33 CFR 279.8 - Synthesis and analysis.
(a) Option, synthesis and analysis. The project resources and market area information should be aggregated and analyzed to determine what trade-offs can be made among the possible options to establish objectives that can meet the highest and best use of the natural and man-made resources, efficiently meet the needs of the public to be served, and be of lasting value to the region and the nation as a whole. The options determined in the first step should be synthesized to combine the separate elements. Compatible options in the two parts would result in rational resource use objectives. Conflicting options require trade-off analysis to determine to what extent compromise can be made, or if any compromise is possible to achieve acceptable objectives. In both cases the impacts, beneficial and adverse, of implementing the compatible or compromise objective(s) should be stated. For example, the preservation of wildlife habitat could limit the development of high intensity recreational facilities in a physically suitable area, resulting in a lower attainment of tangible recreation benefits. However, preservation of the existing habitat would produce intangible benefits to society by enhancing a species otherwise likely to be lost to the area.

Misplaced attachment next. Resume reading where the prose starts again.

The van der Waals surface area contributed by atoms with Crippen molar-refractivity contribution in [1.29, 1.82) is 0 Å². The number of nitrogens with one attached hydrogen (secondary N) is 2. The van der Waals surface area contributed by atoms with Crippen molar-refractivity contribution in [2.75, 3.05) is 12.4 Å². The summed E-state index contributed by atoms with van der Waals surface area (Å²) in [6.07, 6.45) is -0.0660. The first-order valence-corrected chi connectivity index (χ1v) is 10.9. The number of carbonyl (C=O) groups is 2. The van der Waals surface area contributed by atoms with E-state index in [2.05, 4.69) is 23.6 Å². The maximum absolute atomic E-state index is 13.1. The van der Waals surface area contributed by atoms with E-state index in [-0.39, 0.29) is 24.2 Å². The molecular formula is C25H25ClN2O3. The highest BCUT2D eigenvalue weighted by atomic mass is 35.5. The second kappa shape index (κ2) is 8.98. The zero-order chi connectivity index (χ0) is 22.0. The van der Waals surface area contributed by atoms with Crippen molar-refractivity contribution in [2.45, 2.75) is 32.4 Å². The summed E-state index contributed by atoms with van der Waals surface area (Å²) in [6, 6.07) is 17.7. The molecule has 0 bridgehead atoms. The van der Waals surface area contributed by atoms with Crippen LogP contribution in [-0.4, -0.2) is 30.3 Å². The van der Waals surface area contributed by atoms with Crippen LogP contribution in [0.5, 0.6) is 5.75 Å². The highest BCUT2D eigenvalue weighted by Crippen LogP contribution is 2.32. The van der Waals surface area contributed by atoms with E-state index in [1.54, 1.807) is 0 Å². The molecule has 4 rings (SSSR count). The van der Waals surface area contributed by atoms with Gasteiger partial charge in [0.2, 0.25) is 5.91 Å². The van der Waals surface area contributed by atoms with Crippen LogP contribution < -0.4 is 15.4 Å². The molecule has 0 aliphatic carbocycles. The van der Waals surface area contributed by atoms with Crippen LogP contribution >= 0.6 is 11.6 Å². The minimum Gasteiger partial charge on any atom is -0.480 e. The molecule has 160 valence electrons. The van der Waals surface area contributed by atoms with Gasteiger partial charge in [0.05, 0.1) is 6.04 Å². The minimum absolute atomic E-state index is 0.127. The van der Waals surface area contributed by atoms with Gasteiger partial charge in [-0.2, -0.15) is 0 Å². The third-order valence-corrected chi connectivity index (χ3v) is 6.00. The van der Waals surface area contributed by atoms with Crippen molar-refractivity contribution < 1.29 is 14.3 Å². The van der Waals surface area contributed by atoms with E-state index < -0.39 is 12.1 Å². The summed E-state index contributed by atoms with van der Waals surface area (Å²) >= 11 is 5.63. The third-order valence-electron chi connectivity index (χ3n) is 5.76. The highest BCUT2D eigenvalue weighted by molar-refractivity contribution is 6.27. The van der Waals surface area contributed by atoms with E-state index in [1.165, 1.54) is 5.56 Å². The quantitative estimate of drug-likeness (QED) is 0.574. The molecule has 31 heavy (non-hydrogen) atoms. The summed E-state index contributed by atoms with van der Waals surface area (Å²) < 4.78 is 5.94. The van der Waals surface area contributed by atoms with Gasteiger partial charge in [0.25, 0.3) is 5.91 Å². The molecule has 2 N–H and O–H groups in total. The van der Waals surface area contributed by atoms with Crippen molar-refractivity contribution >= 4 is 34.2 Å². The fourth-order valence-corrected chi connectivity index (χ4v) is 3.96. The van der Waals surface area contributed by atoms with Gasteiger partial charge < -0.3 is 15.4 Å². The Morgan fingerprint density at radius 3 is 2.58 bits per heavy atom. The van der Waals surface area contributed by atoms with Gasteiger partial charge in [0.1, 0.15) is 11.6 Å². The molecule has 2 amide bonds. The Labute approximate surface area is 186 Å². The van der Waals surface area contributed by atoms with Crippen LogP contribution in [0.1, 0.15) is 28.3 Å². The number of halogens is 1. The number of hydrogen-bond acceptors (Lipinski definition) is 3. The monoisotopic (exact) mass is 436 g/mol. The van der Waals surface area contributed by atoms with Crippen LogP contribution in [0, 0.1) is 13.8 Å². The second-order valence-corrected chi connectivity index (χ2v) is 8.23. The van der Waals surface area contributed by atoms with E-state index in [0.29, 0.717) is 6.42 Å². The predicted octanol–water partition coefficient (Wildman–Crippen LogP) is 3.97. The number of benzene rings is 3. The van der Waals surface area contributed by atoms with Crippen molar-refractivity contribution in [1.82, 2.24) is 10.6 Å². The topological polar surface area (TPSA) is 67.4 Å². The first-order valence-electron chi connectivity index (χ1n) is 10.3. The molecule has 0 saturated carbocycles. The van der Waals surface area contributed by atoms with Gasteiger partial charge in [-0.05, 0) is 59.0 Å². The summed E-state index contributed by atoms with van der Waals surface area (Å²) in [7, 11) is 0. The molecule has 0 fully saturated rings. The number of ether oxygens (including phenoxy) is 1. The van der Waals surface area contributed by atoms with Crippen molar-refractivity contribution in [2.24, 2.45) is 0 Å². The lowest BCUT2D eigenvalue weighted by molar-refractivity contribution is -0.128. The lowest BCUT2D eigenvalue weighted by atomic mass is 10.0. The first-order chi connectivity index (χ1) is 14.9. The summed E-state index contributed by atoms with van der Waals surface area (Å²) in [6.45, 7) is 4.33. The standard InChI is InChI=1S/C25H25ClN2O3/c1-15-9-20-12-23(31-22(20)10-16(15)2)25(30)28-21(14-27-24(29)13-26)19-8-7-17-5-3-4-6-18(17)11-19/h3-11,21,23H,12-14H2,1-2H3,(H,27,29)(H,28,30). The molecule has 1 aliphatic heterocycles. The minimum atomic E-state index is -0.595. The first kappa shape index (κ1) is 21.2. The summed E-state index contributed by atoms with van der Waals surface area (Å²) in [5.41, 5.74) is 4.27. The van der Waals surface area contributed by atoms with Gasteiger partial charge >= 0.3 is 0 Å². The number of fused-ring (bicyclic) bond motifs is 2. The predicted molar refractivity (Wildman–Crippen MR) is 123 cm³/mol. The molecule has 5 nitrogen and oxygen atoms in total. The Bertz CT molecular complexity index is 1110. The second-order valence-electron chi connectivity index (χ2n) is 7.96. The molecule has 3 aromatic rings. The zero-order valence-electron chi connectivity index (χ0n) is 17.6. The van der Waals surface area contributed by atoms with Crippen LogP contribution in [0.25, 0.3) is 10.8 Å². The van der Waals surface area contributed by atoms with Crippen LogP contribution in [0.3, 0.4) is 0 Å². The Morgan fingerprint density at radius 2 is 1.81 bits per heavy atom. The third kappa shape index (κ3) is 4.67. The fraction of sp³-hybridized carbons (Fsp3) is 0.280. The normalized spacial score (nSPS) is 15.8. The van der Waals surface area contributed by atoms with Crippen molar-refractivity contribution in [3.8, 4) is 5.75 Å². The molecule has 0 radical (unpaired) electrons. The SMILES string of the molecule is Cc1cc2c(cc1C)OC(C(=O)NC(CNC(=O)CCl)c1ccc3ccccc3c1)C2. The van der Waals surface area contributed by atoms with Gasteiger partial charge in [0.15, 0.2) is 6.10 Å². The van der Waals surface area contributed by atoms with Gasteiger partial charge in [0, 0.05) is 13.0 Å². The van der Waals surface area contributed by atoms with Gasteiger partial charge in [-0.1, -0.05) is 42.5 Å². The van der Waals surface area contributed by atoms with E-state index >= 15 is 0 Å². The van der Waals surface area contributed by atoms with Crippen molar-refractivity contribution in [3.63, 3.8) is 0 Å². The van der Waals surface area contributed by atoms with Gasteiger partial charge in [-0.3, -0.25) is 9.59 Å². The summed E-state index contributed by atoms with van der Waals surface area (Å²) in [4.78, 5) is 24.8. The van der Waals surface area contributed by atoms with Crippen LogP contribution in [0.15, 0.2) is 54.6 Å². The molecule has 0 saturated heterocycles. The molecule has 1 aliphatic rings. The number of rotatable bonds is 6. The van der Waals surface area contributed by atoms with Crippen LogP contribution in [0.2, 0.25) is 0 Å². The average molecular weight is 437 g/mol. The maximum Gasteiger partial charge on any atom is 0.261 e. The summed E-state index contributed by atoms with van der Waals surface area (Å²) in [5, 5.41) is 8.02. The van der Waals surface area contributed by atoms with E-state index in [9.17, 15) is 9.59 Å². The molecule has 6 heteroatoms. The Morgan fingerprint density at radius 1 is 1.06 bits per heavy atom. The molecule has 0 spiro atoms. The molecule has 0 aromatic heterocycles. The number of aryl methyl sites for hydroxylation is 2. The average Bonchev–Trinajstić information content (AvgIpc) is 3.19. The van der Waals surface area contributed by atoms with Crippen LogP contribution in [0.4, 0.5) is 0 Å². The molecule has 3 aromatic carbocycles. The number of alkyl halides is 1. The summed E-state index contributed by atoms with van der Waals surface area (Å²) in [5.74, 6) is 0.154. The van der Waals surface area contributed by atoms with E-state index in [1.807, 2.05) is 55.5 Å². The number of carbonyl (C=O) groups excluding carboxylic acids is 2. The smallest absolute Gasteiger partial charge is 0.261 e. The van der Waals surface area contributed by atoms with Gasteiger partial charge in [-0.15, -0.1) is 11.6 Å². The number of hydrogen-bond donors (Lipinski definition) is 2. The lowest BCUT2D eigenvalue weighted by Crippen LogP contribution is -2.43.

(b) Diversity of opportunities. In regions where there are a number of Corps projects, this analysis must consider the larger regional context of interrelationships which will result in a diversity of opportunities available and emphasize the particular qualities of each project. For example, one project may emphasize swimming, another project weekend camping and power boating, while still another project may provide fishing and passive recreation use such as hiking trails, nature, and ecological study areas.
(c) Constraints. In addition to constraints imposed by the authorizing legislation, other project purposes and resource capabilities, the resource use objectives must be consistent and compatible with State and Regional planning activities and programs. As an example, Corps management actions to achieve resource use objectives must be compatible with the State approved Best Management Practices (BMP) for waste treatment (and non-point sources of pollution) as prescribed by section 208, Federal Water Pollution Control Act Amendments of 1972 (Pub. L. 92-500), as amended.